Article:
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SEI Maps Out Cybersecurity for World Economic Forum

SEI Maps Out Cybersecurity for World Economic Forum

May 27, 2021—The World Economic Forum (WEF) recently released an updated mapping of high-level cybersecurity challenges, curated by members of the SEI's CERT Division, to other global topics. The online, interactive map shows the conceptual interconnections among 273 issues transforming economies and industries. Each topic page contains a transformation map, a summary of the issue, and a feed of related research artifacts from leading institutions. Policymakers, corporate officers, and others can use the topic pages to create custom briefings on issues of interest. The WEF, known for its annual meeting usually held in Davos, Switzerland, released the SEI's revision of the Cybersecurity topic and its eight dimensions in mid-April.

The release marks the beginning of the SEI's one-year stewardship of the Cybersecurity topic, a role that last year belonged to McGill University. Carnegie Mellon University (CMU) President Farnam Jahanian, who actively participates in Forum events and committees, helped to make the initial match between the WEF and SEI leadership. CMU already curates the Internet Governance Transformation Map.

"Carnegie Mellon University has deep expertise in cybersecurity, teaching and researching a range of topics, from securing software and network systems to making security and privacy more usable," said Algirde Pipikaite, strategic initiatives lead at the World Economic Forum Centre for Cybersecurity. "We are looking forward to continuing to collaborate with them on the Cybersecurity Transformation Map and the insights they can provide."

Joe McLeod of the SEI's CERT Division coordinated between CMU, the WEF, and the SEI. The task of revising the cybersecurity topic then fell to the CERT Division's Matt Butkovic, technical director of the Risk and Resilience directorate and the map's named curator, with help from his colleagues Alan Levine, Brett Tucker, Kris Rush, and Chris May. "The SEI certainly has the cybersecurity domain expertise," said Butkovic, “and I feel we made the content more relatable, with an emphasis on letting the readers see themselves in how we describe the challenges."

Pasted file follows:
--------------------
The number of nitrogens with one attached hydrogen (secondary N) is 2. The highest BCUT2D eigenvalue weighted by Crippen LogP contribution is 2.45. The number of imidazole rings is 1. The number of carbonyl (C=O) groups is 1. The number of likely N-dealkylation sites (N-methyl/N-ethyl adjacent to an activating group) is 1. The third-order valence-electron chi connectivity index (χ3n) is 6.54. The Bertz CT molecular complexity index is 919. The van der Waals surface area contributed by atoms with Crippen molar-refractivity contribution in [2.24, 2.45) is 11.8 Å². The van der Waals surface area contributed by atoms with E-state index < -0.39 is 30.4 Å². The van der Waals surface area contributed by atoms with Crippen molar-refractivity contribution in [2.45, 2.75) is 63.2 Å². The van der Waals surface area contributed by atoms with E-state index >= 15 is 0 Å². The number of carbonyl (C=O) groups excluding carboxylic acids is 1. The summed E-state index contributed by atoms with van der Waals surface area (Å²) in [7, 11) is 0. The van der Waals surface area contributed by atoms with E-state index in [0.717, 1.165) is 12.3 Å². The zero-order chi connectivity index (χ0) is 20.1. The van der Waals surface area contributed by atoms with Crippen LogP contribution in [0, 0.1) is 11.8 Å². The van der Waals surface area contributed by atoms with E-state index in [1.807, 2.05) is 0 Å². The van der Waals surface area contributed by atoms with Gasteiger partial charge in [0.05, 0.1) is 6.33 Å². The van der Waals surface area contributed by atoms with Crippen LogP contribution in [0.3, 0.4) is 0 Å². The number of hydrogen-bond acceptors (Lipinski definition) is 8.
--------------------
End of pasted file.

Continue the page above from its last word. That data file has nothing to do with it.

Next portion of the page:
Butkovic and his colleagues wrote new summaries for the main cybersecurity topic and its eight sub-topics, or dimensions, which they also updated top-to-bottom: cybersecurity skills gap, cyber diplomacy and international security, critical infrastructure and cyber resilience, cyber risk governance, cybersecurity and new technologies, cyber and supply chain risk, cybercrime, and cybersecurity and regulation.

The dimension "cyber and supply chain risk" was the most significant addition. "It's one of those pervasive technology problems that really wasn't well accounted for," said Butkovic. "The trustworthiness of technology components and services is one of the most challenging and broad-based problems in cybersecurity." The CERT Division’s supply chain expertise was recently leveraged by the Department of Defense to help create the Cybersecurity Maturity Model Certification (CMMC) program, which combats cybercrime in the Defense Industrial Base (DIB).

Soon after its release, the revised Cybersecurity Transformation Map's traffic increased by 700 percent. It has remained one of the most popular transformation maps among the site’s 500,000 registered users.

Over the next year, Butkovic and his colleagues will participate in monthly WEF meetings and other Forum events related to cybersecurity. They will also tune the Cybersecurity Map to new cyber events as they occur.

Butkovic sees the SEI's curation of the WEF cybersecurity topic as part of the institute’s mission as a federally funded research and development center to transition its work to the community. "This is one of the most important expressions of our impact on the global cyber community."